Jarome Luai's shoulder has survived its toughest test with the Penrith five-eighth getting through the Panthers' preliminary final win over the Storm unscathed.
Luai made a safe return for the Panthers in their 38-4 domination of the Storm, as they booked their spot in a fourth straight grand final next Sunday night.
Penrith's dominance allowed Luai to leave the field with 22 minutes to go on Friday, having shown no signs of last month's dislocation that threatened to end his season early.
The 26-year-old did not require ice nor any special attention on the joint after the game, in another good sign for the Panthers.
"He's very courageous. Not just physically, but just mentally with the way he's approached this whole injury," coach Ivan Cleary said.
"From the moment he came off that night against the Eels he was saying all the positive things and then the next day.
"Everyone was talking about this week, but for us it wasn't really in doubt.
"There's obviously some management of risk there.
"But he just went 100 per cent in everything and I think that certainly helped him to be able to play like he did tonight."
Luai's fitness boost topped a largely clean bill of health for the Panthers, whose only injured player remains Taylan May after he ruptured his ACL in February.
Penrith will enter the decider against either Brisbane or the Warriors in arguably better form than they have their last three grand finals, with Friday night's win the club's biggest ever in a final.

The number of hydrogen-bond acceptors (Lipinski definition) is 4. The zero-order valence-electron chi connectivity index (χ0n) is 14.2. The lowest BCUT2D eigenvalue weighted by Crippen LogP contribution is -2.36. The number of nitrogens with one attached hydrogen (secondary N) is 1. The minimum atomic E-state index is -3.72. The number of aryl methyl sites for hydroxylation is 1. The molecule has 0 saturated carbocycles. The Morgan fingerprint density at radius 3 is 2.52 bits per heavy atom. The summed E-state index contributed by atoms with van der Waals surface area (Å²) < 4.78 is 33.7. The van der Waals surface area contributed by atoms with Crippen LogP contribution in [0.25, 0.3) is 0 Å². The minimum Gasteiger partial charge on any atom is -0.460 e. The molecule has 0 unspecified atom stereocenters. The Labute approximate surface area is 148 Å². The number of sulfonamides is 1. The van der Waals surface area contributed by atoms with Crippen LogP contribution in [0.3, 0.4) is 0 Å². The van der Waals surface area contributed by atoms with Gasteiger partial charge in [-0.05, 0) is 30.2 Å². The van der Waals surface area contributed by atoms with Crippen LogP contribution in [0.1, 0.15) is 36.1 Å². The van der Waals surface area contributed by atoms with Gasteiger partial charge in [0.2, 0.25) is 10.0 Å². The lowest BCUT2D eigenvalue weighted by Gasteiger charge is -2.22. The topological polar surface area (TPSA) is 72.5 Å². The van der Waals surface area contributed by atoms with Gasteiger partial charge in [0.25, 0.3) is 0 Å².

They were also able to beat the Warriors 32-6 in week one of the finals, having conceded just four tries in their past four hours of football.
Friday night's victory over the Storm makes Penrith only the fifth side to reach four straight grand finals since end-of-season deciders became mandatory in 1954.
It also has the Panthers poised to become the first team since Parramatta in 1981-83 to win three straight titles.
But Penrith have long tried to hammer into their players that every year is its own campaign, changing jerseys and off-field themes to try to create a fresh hunger in the group.
"It's so hard to make any grand final. So I'm sort of trying to think along those lines at the moment rather than the rest," Cleary said.
"Because with the rest there's so many people who were involved, people that aren't even in our club anymore who had such important roles.
"But just for this group, and this year and just the season we've had, to be able to go out and deliver that sort of performance ... I'm just very proud of everyone at the club."